The American Medical Association recently retracted six papers co-authored by food consumption and psychology researcher, Brian Wansink, in three of its journals. These studies include two showing that large bowl sizes encourage us to eat more, and that shopping when hungry leads us to buy more calorie-dense foods.
A prolific academic researcher, Wansink has provided many thought-provoking ideas about the psychology of food consumption through more than 500 publications which have been collectively cited more than 25,000 times.
His research has shown that people will eat a lot more from a bottomless soup bowl; they will eat more from larger portions, even if it is stale popcorn or food served in a dark restaurant; and they will eat less if a portion is made to appear larger using visual illusions.
Retractions are a permanent means by which journals endeavour to preserve the integrity of scientific literature. They are typically issued for some form of misconduct, but it does not necessarily mean the results are false.
Are retracted studies false?
The retractions follow a range of allegations of misconduct including autoplagiarism (copying your own work), data mismanagement and data manipulation. But none of this means Wansink’s results are entirely discredited.
The American Medical Association made its retractions based on Cornell University (Wansink’s employer) being unable to provide an independent evaluation in response to an Expression of Concern regarding Wansink’s studies issued in May.
The absence of evidence does not prove his results are false.
Science relies far more on whether results are repeatable than retractions. And many of Wansink’s results – including some which have been retracted – have been replicated.
Two of the most recently retracted studies showing that adults and children eat more from larger bowls form a part of a larger literature and have been cited nearly 300 times and 40 times respectively.
In a meta-analysis I authored with others, the combined studies in this area show that doubling the plate size increases consumption by 40% on average. Though this is only the case if people are serving food onto the plate themselves. (Disclosure: this meta-analysis was published in a journal issue for which Wansink was one of the editors).
Replication is more important than retraction
The problem of reproducing findings in science is a much bigger issue than retractions. Retractions attract attention, but are relatively minor; replication does not attract attention, and is critically important.
In social science, a team replicated 100 studies published in three high-ranking journals. The results showed only 36% of the replications found statistically significant results, and the average size of the observed effects was half of that seen in the original studies.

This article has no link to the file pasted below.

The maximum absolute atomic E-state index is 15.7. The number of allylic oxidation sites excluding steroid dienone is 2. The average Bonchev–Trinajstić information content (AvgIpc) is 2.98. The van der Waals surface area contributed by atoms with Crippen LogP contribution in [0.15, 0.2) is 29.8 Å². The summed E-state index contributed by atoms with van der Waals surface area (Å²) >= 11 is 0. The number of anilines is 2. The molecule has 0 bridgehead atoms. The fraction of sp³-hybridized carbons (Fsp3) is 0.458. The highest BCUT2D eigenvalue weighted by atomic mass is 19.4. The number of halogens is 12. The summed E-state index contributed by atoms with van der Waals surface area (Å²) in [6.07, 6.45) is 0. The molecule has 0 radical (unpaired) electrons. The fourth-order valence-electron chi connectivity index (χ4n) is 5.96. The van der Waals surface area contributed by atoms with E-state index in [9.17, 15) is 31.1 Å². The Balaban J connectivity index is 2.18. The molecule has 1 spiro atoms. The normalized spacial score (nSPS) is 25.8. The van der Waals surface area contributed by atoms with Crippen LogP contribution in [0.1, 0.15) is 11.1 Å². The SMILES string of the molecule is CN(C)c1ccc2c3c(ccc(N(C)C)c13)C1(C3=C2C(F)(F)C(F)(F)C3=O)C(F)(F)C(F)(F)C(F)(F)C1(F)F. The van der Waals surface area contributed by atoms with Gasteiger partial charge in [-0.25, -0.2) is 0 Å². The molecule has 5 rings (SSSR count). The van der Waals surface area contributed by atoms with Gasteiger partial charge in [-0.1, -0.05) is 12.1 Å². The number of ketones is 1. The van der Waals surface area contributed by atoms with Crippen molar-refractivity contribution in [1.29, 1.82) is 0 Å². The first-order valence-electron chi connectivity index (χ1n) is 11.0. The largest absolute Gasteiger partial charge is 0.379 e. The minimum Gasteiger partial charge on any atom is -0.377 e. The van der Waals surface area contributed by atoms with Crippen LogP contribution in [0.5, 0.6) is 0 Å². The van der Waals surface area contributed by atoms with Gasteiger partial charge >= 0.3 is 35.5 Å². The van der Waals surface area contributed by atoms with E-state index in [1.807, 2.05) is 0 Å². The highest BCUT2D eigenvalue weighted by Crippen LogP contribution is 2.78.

Wansink has published more than 500 articles. If 250 of them prove to be false in the sense that the results cannot be replicated, then he is on par with social and medical science in general.
The retraction of thirteen of Wansink’s articles – some of which have been replicated by others – is a blip receiving much more attention than it deserves.
The high rate of replication failure arises, in part, from the arcane statistical approach used for analysing research data. In essence, researchers seek statistically significant findings. Statistical significance is typically defined as when the probability (p-value) of the observed data assuming there was no effect is less than 5%.
Replications that are successful add nothing new, and replications that fail (not statistically significant) are uninteresting to publishers albeit critically important to science.
A related problem is that academics may dredge through data and cherry pick statistically significant results, a practice called p-hacking.
The misconduct of journals and academics through their obsessive focus on statistically significant findings is widespread. If Wansink differs from others, it is in his disarming honesty admitting to data dredging in a 2016 blog post which attracted intensive scrutiny from his peers.
Science makes mistakes and missteps. The advances are achieved through new ideas and repeated testing.
Retractions may be important signals of reduced confidence in a finding, but they do not prove a finding false. This requires replication.
Read more: Oh, the uncertainty: how do we cope?
Science doesn’t provide certainty. Claims of absolute certainty made by authoritative figures are probably false.
As Tim van der Zee, one of Wansink’s lead detractors states on his website “I am wrong most of the time.” The challenge for scientists is to believe this.
Stephen S Holden does not work for, consult, own shares in or receive funding from any company or organisation that would benefit from this article, and has disclosed no relevant affiliations beyond their academic appointment.
This blog was originally published on The Conversation